AC to DC diode bridge questions

Discussion in 'General Electronics Chat' started by pureanalog, Jun 21, 2012.

  1. pureanalog

    Thread Starter Member

    Oct 8, 2010
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    I have a circuit that I am trying to troubleshoot.

    It is supposed to output 1400 Volts DC.

    So there is an AC input that I measured with a high voltage probe and a simple multimeter, at 2000Volts.

    This AC output is connected to a diode bridge . The diodes keep sparking when I power up the system and smoke comes out of it.

    The diodes are rated at 1600 Volts. Should the diodes rating be lower than the AC voltage that you input them with?

    Could there be a problem with the power transfomer? Is it possible that a faulty power transformer gives out more voltage than it normally should?
     
  2. crutschow

    Expert

    Mar 14, 2008
    12,993
    3,227
    The diode voltage rating should be larger than the peak voltage of the AC input. For 2000VAC you should have diodes rated for a least 3000V
     
  3. pureanalog

    Thread Starter Member

    Oct 8, 2010
    36
    0
    Thanks for the reply. Apparently the hi voltage probe was faulty. Took the transformer to a pro, and he measured it at 1000 Volts AC.

    So apparently something is wrong with the circuit.

    Can a diode test ok with the diode tester and still be faulty?
     
  4. crutschow

    Expert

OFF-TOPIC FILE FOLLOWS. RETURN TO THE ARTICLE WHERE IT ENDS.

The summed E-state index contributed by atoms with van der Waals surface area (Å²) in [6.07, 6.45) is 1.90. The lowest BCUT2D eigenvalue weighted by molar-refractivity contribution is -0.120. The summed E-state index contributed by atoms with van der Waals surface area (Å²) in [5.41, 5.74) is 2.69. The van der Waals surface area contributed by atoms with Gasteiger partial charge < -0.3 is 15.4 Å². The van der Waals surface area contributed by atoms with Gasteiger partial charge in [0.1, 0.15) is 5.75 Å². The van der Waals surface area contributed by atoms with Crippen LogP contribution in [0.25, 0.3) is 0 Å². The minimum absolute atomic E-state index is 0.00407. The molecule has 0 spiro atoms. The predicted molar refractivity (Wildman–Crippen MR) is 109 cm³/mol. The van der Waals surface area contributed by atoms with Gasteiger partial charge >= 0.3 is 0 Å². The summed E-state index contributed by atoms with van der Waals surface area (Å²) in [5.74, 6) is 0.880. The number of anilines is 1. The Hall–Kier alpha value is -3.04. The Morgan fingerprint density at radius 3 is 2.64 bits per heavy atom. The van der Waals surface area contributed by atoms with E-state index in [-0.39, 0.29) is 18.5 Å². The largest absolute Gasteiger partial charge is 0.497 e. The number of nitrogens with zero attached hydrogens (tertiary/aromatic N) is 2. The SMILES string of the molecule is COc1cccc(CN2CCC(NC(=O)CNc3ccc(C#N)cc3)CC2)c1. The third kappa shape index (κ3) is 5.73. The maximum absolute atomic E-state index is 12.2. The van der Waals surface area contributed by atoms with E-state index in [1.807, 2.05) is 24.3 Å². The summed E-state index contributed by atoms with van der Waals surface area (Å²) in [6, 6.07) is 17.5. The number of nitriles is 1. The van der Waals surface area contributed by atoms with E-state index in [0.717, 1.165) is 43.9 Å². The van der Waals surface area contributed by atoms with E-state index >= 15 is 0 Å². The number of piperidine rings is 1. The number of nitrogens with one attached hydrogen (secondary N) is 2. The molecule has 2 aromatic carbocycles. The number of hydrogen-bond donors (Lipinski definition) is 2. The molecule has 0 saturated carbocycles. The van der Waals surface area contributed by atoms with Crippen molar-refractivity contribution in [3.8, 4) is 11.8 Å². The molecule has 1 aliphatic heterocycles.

Mar 14, 2008
    12,993
    3,227
    It's possible for the diode to test ok with a diode tester but have a low reverse breakdown voltage which would fail in the high voltage circuit. But that is not very likely. Generally when diodes fail, they fail short.
     
  5. pfofit

    Member

    Nov 29, 2006
    25
    0
    I am missing something?

    The dc out out is supposed to be 1400VDC therefore you need 1000VAC at the bridge input.

    I presume the transfo output is 1000VAC, however, what was his input to the transfo and is it the same input voltage as what you had before you took it somewhere for testing?

    1600 volt diodes on 1000vac(1400 peak) is pretty close.

    1. Whats the number and manufacturer of your diodes?
    2. Where are you getting them?
    3. Are you replacing these diodes after they smoke?
    4. What is the current your expecting?
    5. Is this a homemade circuit?
    6. Are you sure of the proper orientation of the diodes.
    7. What's the input voltage on the transfo?
     
  6. pureanalog

    Thread Starter Member

    Oct 8, 2010
    36
    0

    Thanks for the response
     
    Last edited: Jun 25, 2012
  7. pfofit

    Member

    Nov 29, 2006
    25
    0
    The p513 are a basic 1 amp diode that can take 1600 volts. Don't appear to be any thing special apart from the voltage.

    Can you post the schematic? If the load is drawing more current than allowed then one needs to disconnect the load to see if the sparking still occurs, however, sparking is not healthy and may have already damaged those diodes.

    Your first post you mentioned the diodes sparking and smoke coming out of the system. Are the diodes sparking between/across each other or just themselves along the body and where is the smoke coming from?

    The diode test from a meter only applies a couple volts and can trick you in a high voltage scenario. Depending on the output voltage of the meter, I have found flaky diodes by checking the resistance both forward and back out of the circuit against a known good diode.

    Diodes are cheap and if I had new ones in my hands, well, I would replace all four and try the smoke test again, first with the load disconnected and then with the load.
     
  8. pureanalog

    Thread Starter Member

    Oct 8, 2010
    36
    0
    any ideas?
     
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